While I was all too happy to get involved in a charity bearing the name of a friend, I’d do anything to change the reason why it bore her name. Uniting Against Lung Cancer started as Joan’s Legacy, and it truly remains her legacy to this day. Joan Scarangello McNeive was a news writer—a television newsroom veteran—whom I first met when she arrived at NBC News from ABC News. Joan was more Ben Bradlee than Mary Tyler Moore; she was bawdy, funny, direct, emotional, vulnerable—a great dame. She shopped at Zabar’s and the Gap, was proudly unfancy, and could write a lead in her sleep. She spoke in the shorthand cadence of the newsroom, the rapid-fire pseudo-language that makes us sound so strange when we are forced to mingle with civilians. She was one of us. Until lung cancer took her away from us in 2001.

Joan was not a smoker. And while she wasn’t part of what I affectionately call the “mashed yeast and potting soil” organic food movement, she took good care of herself. She did nothing to harm her lungs, and yet we watched as her lungs betrayed her. Cancer took over and got the best of this great woman with alarming speed. Just weeks after her laughter could be heard echoing from our old newsroom all the way out to the hallway by the elevators, our workplace went silent with the word that Joan had lost her brave fight.

The charity set up in her name was, in its own way, as loud and direct and aggressive as she was. After working through their own sadness, her family members formed a board and hatched a plan unique to charity and medical research at the time. They employed practices that might be frowned upon elsewhere in life. They unabashedly used friends in high places to get attention and then invested their research dollars on high-risk, high-reward projects by newcomers—the youngest, brightest lights working on the most innovative projects.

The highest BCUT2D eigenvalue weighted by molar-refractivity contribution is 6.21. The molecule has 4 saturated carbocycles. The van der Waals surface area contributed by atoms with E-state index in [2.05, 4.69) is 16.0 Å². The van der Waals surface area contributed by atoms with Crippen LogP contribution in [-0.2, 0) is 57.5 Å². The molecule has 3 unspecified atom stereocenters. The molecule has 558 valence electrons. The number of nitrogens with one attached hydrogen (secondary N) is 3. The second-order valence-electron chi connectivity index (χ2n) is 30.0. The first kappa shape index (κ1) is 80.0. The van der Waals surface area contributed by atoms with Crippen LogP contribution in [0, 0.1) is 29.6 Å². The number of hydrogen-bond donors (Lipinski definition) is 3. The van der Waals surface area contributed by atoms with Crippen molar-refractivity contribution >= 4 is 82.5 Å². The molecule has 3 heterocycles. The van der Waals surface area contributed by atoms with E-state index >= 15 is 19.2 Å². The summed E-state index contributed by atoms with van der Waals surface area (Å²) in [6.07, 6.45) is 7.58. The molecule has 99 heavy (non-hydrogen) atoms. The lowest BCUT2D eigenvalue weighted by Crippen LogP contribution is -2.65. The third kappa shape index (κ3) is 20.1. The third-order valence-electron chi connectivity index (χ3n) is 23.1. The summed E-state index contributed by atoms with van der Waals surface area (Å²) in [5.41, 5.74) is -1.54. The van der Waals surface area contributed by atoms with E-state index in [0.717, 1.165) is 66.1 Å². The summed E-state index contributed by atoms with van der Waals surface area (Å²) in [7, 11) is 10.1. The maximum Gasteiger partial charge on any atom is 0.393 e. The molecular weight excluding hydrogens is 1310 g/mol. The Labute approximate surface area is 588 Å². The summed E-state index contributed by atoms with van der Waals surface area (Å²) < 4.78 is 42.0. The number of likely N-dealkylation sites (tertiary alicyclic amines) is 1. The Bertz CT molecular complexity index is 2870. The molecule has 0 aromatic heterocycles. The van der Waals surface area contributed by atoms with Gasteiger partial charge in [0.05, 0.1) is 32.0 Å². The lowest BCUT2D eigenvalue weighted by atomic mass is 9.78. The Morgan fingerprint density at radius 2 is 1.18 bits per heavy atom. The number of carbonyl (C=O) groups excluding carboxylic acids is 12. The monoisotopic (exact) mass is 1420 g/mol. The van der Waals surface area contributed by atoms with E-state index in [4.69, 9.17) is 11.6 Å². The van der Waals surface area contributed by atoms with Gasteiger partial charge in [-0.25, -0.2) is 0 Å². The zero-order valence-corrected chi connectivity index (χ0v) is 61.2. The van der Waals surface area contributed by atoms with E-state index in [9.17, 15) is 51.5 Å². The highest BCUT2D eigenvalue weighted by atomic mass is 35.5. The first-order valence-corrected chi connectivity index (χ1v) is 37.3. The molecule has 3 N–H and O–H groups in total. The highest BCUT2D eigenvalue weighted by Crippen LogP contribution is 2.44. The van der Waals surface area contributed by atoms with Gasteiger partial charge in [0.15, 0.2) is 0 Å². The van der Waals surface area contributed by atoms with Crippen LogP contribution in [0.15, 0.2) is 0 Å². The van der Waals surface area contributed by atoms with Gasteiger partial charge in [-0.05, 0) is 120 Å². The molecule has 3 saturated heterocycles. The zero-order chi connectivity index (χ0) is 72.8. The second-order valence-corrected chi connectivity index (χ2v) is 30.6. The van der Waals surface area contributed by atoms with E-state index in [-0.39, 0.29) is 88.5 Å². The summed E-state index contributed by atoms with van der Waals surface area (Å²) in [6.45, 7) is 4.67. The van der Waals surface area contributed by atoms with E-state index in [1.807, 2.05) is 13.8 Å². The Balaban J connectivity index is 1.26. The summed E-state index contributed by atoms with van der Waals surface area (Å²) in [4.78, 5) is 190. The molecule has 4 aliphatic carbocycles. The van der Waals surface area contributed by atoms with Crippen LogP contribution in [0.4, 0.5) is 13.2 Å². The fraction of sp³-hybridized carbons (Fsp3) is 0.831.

A number of us in the media made the annual fundraiser a permanent feature of our yearly calendar. Boldfaced names showed up. A lavish auction and concert raised a lot of money, as it does every year. The money—more than $10 million by the end of this fiscal year—is given in the form of grants to researchers at the nation’s top cancer institutes. Measuring success based on scientific progress, follow-on funding, and an increase in the number of promising investigators entering the field of lung cancer, Uniting Against Lung Cancer is making a huge difference.

My contribution to Uniting Against Lung Cancer has been miniscule when compared to those who’ve worked so hard to guide the organization and fight the disease over the past decade. But when we hear the researchers at an institution like MD Anderson Cancer Center in Houston declare war on an entire list of cancer categories, as they did recently, I can’t help but think that’s Joan—her attitude, her fighting spirit, speaking out and living on—thanks to the good folks who have fought so hard to build and maintain an organization in her name.

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